The majority of resources and statistics concerning community correlations with respect to health disparities in the U.S. point to a direct correlation between industrialized, lower income communities and rates of Lead Poisoning / Asthma associated with living in a those particular communities. Over 4 million children in the U.S. had an asthma attack last year. (National Safety Council, 2015).
    Better neighborhoods, generally associated with a higher income, had newer and higher housing standards, and were more financially able to comply with government regulations of lead content and smoke inhalation guidelines. Residents of privileged neighborhoods felt safer than families living in lower income neighborhoods. Poorer, disadvantaged neighborhoods where tenants are dependent on a landlord’s approval to address safety issues, may face a lengthy process if they wish to upgrade and make their living situation safer, or may not be able to afford a particular safety upgrade. This adds to feelings of perceived loss of personal control over ones own living situation resulting in an increased fear factor as well as elevated stress levels, which can have detrimental health effects.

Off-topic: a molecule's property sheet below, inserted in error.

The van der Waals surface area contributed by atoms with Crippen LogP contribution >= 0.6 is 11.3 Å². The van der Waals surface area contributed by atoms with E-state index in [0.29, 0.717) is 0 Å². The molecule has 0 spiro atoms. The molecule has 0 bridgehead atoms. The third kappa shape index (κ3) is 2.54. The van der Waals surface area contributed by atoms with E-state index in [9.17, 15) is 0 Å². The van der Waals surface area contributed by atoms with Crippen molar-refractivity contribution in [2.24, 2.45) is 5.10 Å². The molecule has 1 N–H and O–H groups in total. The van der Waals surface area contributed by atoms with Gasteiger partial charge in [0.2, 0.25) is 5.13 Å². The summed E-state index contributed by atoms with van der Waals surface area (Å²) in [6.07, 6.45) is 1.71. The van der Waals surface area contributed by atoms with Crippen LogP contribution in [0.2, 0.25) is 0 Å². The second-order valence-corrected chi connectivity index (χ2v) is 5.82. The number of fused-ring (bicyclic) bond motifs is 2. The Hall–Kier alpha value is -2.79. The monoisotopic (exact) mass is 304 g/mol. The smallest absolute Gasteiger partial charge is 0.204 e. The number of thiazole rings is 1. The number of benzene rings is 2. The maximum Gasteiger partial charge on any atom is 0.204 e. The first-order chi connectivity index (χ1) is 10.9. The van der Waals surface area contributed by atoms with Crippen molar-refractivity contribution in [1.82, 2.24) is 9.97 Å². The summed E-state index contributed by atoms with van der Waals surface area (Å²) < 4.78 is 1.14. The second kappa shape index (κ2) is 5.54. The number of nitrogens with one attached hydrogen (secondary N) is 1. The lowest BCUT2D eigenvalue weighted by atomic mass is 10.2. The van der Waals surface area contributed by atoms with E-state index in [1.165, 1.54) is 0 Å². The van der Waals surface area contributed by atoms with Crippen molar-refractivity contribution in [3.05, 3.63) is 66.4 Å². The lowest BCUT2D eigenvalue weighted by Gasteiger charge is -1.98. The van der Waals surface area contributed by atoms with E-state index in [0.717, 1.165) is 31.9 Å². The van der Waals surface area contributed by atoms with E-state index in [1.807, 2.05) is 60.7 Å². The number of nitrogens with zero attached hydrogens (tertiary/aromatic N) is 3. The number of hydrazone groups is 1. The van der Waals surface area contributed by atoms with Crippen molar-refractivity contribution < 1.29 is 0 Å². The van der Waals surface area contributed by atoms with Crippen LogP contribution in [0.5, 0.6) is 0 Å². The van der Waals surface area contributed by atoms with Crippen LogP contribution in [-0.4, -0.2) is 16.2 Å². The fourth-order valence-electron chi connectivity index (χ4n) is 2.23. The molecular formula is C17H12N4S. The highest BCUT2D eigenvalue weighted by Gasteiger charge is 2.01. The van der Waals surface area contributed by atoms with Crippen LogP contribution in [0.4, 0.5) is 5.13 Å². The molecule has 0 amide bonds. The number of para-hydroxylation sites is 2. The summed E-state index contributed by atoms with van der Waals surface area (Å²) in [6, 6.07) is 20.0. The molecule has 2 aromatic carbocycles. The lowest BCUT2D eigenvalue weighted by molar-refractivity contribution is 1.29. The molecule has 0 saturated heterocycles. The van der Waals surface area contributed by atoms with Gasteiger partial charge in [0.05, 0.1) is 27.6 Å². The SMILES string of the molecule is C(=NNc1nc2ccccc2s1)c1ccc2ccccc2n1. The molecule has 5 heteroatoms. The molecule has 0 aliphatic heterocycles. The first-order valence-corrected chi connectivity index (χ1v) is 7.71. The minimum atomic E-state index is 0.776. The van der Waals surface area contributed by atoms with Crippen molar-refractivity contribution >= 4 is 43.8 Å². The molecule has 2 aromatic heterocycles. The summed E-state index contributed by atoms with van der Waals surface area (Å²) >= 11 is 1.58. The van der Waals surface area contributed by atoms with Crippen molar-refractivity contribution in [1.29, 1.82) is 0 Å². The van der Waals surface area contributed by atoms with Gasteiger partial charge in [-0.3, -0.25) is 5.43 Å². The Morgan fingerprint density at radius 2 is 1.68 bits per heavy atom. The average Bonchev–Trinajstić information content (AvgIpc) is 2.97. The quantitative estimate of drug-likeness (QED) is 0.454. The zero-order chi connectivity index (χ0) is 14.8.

When you’re a little more worried every day, you’re always a little more vigilant, looking around at things, checking people, places and things out a little more carefully. If you think about doing that day after day, year after year, it can be exhausting after a while. Constant worrying about stress and about how and when one is going to pay all the bills that are piling up adds an incredible amount of stress to life. Chronic stress wears on the body system resulting in lowered immunity and increased risk of disease and illness. (Lee, 2015).

    Practitioner reports of disabled and impaired motor skills in children are more prevalent in older neighborhoods where lower income, minorities reside. Children in disadvantaged neighborhoods to be less likely to venture outside to exercise and inhale fresh breath fearing the consequences of doing so in a high crime neighborhood.